Ever wonder why cats have whiskers? Turns out that they’re not just meant to give your cat a more majestic look. Your cat’s whiskers actually serve a few vital functions in their everyday comings and goings. This is due to the fact that your cat’s whiskers are actually a different type of hair called vibrissae hairs. Though humans do have some vibrissae hairs (in our nostrils), it appears to be safe to say that cats put theirs to better use. Cat Behavior Associates helps break down the purpose of whiskers for us.
Why Do Cats Have Whiskers? Directions And Spatial Awareness
A cat’s whiskers are quite coarse, contain an abundance of nerve endings and are more deeply rooted than the rest of its hair. This makes them ideal for helping your cat perceive what’s ahead as it charges nose first into unchartered territory. The most obvious whiskers, which tend to appear in even the most rudimentary drawings of cats, are the muzzle whiskers, or those protruding from either side of your cat’s nose. Your cat relies on these muzzle whiskers to perform two essential functions. The first is assisting with directional orientation. We’ve discussed how cats see rather well in the dark, but their whiskers also assist them in avoiding obstacles by sensing slight changes in the direction of an air current. Such a directional shift can indicate an impediment to their forward march. Similarly, and perhaps more well known, are the whisker’s value in enhancing your cat’s spatial awareness. The muzzle whiskers are supposed to be approximately the same width as your cat (though feline obesity can skew this proportion), so your cat can test whether or not it will be able to fit through a tight space by using its whiskers as a measuring device.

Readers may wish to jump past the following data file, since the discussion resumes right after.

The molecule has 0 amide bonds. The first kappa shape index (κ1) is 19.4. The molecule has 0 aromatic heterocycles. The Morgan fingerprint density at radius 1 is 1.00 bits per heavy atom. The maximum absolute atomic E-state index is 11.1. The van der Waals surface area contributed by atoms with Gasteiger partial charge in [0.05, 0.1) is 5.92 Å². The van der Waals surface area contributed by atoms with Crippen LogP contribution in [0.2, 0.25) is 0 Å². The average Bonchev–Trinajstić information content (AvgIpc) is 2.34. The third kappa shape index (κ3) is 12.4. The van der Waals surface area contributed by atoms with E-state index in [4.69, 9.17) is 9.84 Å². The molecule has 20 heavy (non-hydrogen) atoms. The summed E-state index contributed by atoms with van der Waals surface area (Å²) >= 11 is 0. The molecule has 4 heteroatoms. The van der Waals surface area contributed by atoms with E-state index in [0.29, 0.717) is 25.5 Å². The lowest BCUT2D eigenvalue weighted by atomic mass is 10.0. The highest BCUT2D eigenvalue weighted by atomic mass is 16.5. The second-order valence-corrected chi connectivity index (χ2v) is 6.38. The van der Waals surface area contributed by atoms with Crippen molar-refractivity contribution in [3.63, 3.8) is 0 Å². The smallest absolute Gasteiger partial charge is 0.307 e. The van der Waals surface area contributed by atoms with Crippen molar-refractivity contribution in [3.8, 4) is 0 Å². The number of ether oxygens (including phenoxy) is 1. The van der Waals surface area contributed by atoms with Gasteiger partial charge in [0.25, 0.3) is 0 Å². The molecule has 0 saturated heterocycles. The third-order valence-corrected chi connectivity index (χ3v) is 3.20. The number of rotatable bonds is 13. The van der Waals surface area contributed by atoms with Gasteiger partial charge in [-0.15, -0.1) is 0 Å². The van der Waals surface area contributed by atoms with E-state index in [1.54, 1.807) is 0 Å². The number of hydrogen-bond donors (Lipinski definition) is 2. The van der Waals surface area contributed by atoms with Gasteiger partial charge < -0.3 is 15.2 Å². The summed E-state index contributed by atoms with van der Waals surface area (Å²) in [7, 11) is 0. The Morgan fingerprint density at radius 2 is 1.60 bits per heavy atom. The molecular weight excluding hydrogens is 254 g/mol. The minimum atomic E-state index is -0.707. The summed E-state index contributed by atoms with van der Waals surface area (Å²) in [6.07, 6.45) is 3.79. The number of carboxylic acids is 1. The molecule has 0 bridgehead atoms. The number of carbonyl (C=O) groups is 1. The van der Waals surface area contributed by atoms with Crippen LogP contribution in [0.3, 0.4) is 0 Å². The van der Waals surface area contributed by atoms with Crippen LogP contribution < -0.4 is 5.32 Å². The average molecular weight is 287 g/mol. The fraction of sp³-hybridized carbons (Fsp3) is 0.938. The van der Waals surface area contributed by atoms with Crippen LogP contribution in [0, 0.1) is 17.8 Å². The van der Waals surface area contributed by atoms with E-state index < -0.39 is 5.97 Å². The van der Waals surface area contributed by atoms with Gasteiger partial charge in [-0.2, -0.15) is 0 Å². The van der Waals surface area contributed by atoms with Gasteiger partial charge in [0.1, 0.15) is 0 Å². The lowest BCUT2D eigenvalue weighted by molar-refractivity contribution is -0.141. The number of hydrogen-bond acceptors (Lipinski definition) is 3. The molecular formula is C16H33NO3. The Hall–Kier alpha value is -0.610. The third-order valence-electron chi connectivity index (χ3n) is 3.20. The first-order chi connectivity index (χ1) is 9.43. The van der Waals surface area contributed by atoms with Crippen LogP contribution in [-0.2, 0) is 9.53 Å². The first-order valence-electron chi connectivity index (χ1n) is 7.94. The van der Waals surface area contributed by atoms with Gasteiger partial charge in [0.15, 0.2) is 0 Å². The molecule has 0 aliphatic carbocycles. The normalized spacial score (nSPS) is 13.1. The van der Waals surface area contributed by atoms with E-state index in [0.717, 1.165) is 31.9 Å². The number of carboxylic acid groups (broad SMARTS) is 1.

Why Do Cats Have Whiskers? Protecting The Eyes
Your cat also has a few whiskers that protrude from above each eye, almost like your grandpa’s eyebrows. These, though less iconic than the muzzle whiskers, are just as vitally important. When your cat is walking or running through tall grass or low-hanging branches, these whiskers trigger an automatic blinking reflex to protect your cat’s precious eyes. When a potentially harmful item (even including a human hand) comes within grazing distance of these whiskers, your cat will involuntarily blink to protect its eyes.
Why Do Cats Have Whiskers? Facilitating Hunting
Even less well known than the eyebrow whiskers are the carpal whiskers that exist on the inner side of your cat’s wrists. That’s right! Take a look. They’re there. These are most crucial when your cat is out hunting, and they aid in a couple major ways. Just as sensitive as the eyebrow and muzzle whiskers, and capable of detecting the slightest movement, these carpal whiskers allow your cat to feel any motion in a captured prey. Also, because of cats’ inability to see fine detail at close range, these whiskers play a vital role in helping your cat situate its prey so as to position it perfectly for the fatal blow.
Your cat’s whiskers are extremely important in many different aspects of its life, and so it’s of the utmost importance to never, ever trim or remove your cat’s whiskers. Not only will it prevent your cat from going about its business as it does naturally, but, because of the density of nerve endings and the sensitivity of these hairs, it can actually cause your cat pain. So, admire your cat’s whiskers, and don’t fret if you find a loose one on the ground. They fall out, but they grow back again, too.